Overloading at the Chess Olympiad

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Ding Liren
GM Ding Liren / photo by Vladimir Barskij

Teams from China won both the Open section and the Women’s section of the 43rd Chess Olympiad, which took place in Batumi, Georgia. From September 23 through October 5, 1,667 chess players competed, representing 185 teams from 180 countries in the Open section and 151 teams from 146 nations in the Women’s section. Grandmaster Ding Liren was first board for China’s Open section team. This article features a tactic, overloading, from his win over Grandmaster Jan-Krzysztof Duda of Poland.

Overloading is a chess tactic in which a defensive piece is given an additional defensive assignment which it cannot complete without abandoning its original defensive assignment

As I wrote in my book Prepare With Chess Strategy, “Overloading is a chess tactic in which a defensive piece is given an additional defensive assignment which it cannot complete without abandoning its original defensive assignment.” I was quoting Joseph L. Bell, who created presentations about the Boy Scouts of America Chess merit badge. Learning the tactic of overloading is one part of that badge, which addresses chess basics. However, overloading is also important in grandmaster chess.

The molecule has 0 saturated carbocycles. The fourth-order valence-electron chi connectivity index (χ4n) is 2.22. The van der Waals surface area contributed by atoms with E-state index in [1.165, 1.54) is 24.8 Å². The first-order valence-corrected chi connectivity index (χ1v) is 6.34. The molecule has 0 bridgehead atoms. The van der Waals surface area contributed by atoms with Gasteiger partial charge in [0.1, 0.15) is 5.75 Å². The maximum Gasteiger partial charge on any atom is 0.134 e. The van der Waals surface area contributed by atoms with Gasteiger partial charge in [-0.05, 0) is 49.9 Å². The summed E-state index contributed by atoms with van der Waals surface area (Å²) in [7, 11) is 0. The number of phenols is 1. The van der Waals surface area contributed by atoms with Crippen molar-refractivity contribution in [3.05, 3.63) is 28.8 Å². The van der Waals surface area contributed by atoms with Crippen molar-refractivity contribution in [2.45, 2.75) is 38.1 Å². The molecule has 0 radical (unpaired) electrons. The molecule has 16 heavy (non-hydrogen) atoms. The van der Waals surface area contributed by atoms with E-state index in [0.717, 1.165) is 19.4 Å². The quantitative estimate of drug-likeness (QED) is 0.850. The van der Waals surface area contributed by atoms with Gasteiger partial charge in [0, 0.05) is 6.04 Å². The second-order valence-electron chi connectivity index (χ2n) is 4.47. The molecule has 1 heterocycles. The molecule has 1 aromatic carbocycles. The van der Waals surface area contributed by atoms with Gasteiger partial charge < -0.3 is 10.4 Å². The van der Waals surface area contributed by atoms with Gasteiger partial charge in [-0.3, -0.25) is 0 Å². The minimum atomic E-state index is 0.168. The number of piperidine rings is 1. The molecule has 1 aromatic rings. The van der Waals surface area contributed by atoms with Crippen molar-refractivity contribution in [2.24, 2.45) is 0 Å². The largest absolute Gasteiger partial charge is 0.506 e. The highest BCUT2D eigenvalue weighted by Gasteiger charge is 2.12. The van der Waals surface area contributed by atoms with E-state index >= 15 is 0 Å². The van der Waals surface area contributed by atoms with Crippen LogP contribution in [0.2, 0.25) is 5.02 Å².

Take a look at this position, after Black’s 28….Qg6 to stop White’s checkmate, Qxh7#.

What else, besides the h7-pawn, is the black queen defending? The queen defends the f5-pawn, but that is also defended by the black bishop on c8. However, the d6-pawn is only defended by the black queen. Therefore, White played 29. Rxd6!, exploiting the overloaded black queen.

Despite still being a knight ahead in material, even after losing his d-pawn, Black loses quickly to White’s relentless attack. Black’s two knights on b4 and b6 are not attacking White, but White’s knight on g5 is a big part of the successful attack on the black king.

 
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